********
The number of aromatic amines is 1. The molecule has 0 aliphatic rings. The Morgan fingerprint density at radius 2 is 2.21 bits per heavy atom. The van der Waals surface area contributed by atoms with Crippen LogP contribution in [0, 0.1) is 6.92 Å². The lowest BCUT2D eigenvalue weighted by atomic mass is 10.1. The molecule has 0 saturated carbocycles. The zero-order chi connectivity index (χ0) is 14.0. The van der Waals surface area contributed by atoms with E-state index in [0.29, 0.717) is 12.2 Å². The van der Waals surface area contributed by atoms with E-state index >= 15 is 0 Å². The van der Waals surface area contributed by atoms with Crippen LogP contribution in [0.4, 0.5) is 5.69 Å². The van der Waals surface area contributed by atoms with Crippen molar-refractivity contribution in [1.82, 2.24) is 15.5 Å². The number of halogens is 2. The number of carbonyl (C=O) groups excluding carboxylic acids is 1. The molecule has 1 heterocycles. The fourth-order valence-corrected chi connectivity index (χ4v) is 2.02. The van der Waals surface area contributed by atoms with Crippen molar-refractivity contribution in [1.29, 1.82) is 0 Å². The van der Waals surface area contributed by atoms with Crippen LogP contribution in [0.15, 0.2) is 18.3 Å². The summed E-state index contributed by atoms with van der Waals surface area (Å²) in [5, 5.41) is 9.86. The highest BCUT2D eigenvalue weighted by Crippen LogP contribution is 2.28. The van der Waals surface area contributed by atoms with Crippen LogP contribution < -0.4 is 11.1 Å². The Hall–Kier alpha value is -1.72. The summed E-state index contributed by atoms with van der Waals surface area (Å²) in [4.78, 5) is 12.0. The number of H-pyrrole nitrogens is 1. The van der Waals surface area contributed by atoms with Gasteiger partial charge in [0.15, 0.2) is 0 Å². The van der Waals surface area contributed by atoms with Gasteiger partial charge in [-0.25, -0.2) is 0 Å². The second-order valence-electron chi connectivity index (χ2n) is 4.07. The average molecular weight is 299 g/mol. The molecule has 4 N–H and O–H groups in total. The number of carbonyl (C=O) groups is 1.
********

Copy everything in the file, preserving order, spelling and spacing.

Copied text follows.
The number of aromatic amines is 1. The molecule has 0 aliphatic rings. The Morgan fingerprint density at radius 2 is 2.21 bits per heavy atom. The van der Waals surface area contributed by atoms with Crippen LogP contribution in [0, 0.1) is 6.92 Å². The lowest BCUT2D eigenvalue weighted by atomic mass is 10.1. The molecule has 0 saturated carbocycles. The zero-order chi connectivity index (χ0) is 14.0. The van der Waals surface area contributed by atoms with E-state index in [0.29, 0.717) is 12.2 Å². The van der Waals surface area contributed by atoms with E-state index >= 15 is 0 Å². The van der Waals surface area contributed by atoms with Crippen LogP contribution in [0.4, 0.5) is 5.69 Å². The van der Waals surface area contributed by atoms with Crippen molar-refractivity contribution in [1.82, 2.24) is 15.5 Å². The number of halogens is 2. The number of carbonyl (C=O) groups excluding carboxylic acids is 1. The molecule has 1 heterocycles. The fourth-order valence-corrected chi connectivity index (χ4v) is 2.02. The van der Waals surface area contributed by atoms with Crippen molar-refractivity contribution in [1.29, 1.82) is 0 Å². The van der Waals surface area contributed by atoms with Crippen LogP contribution in [0.15, 0.2) is 18.3 Å². The summed E-state index contributed by atoms with van der Waals surface area (Å²) in [5, 5.41) is 9.86. The highest BCUT2D eigenvalue weighted by Crippen LogP contribution is 2.28. The van der Waals surface area contributed by atoms with Crippen LogP contribution < -0.4 is 11.1 Å². The Hall–Kier alpha value is -1.72. The summed E-state index contributed by atoms with van der Waals surface area (Å²) in [4.78, 5) is 12.0. The number of H-pyrrole nitrogens is 1. The van der Waals surface area contributed by atoms with Gasteiger partial charge in [0.15, 0.2) is 0 Å². The van der Waals surface area contributed by atoms with Gasteiger partial charge in [-0.25, -0.2) is 0 Å². The second-order valence-electron chi connectivity index (χ2n) is 4.07. The average molecular weight is 299 g/mol. The molecule has 4 N–H and O–H groups in total. The number of carbonyl (C=O) groups is 1.